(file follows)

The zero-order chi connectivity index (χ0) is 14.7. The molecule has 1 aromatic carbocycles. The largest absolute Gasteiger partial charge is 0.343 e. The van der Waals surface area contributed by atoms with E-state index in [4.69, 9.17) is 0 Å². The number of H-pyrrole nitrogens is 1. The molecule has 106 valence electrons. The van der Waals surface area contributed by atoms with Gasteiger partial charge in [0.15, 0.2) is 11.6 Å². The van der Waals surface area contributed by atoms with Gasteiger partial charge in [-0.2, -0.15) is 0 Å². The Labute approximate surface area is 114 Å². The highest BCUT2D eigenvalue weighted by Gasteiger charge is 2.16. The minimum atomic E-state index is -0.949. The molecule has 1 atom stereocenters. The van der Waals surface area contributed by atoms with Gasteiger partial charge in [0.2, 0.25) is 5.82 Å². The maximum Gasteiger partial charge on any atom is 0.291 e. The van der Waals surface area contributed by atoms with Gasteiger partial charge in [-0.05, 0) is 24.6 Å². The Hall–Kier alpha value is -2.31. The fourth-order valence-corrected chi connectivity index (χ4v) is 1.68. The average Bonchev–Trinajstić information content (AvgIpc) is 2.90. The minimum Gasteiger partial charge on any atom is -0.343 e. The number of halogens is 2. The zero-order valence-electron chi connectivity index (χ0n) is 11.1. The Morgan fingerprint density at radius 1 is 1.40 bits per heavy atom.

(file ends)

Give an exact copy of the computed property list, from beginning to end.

The zero-order chi connectivity index (χ0) is 14.7. The molecule has 1 aromatic carbocycles. The largest absolute Gasteiger partial charge is 0.343 e. The van der Waals surface area contributed by atoms with E-state index in [4.69, 9.17) is 0 Å². The number of H-pyrrole nitrogens is 1. The molecule has 106 valence electrons. The van der Waals surface area contributed by atoms with Gasteiger partial charge in [0.15, 0.2) is 11.6 Å². The van der Waals surface area contributed by atoms with Gasteiger partial charge in [-0.2, -0.15) is 0 Å². The Labute approximate surface area is 114 Å². The highest BCUT2D eigenvalue weighted by Gasteiger charge is 2.16. The minimum atomic E-state index is -0.949. The molecule has 1 atom stereocenters. The van der Waals surface area contributed by atoms with Gasteiger partial charge in [0.2, 0.25) is 5.82 Å². The maximum Gasteiger partial charge on any atom is 0.291 e. The van der Waals surface area contributed by atoms with Gasteiger partial charge in [-0.05, 0) is 24.6 Å². The Hall–Kier alpha value is -2.31. The fourth-order valence-corrected chi connectivity index (χ4v) is 1.68. The average Bonchev–Trinajstić information content (AvgIpc) is 2.90. The minimum Gasteiger partial charge on any atom is -0.343 e. The number of halogens is 2. The zero-order valence-electron chi connectivity index (χ0n) is 11.1. The Morgan fingerprint density at radius 1 is 1.40 bits per heavy atom.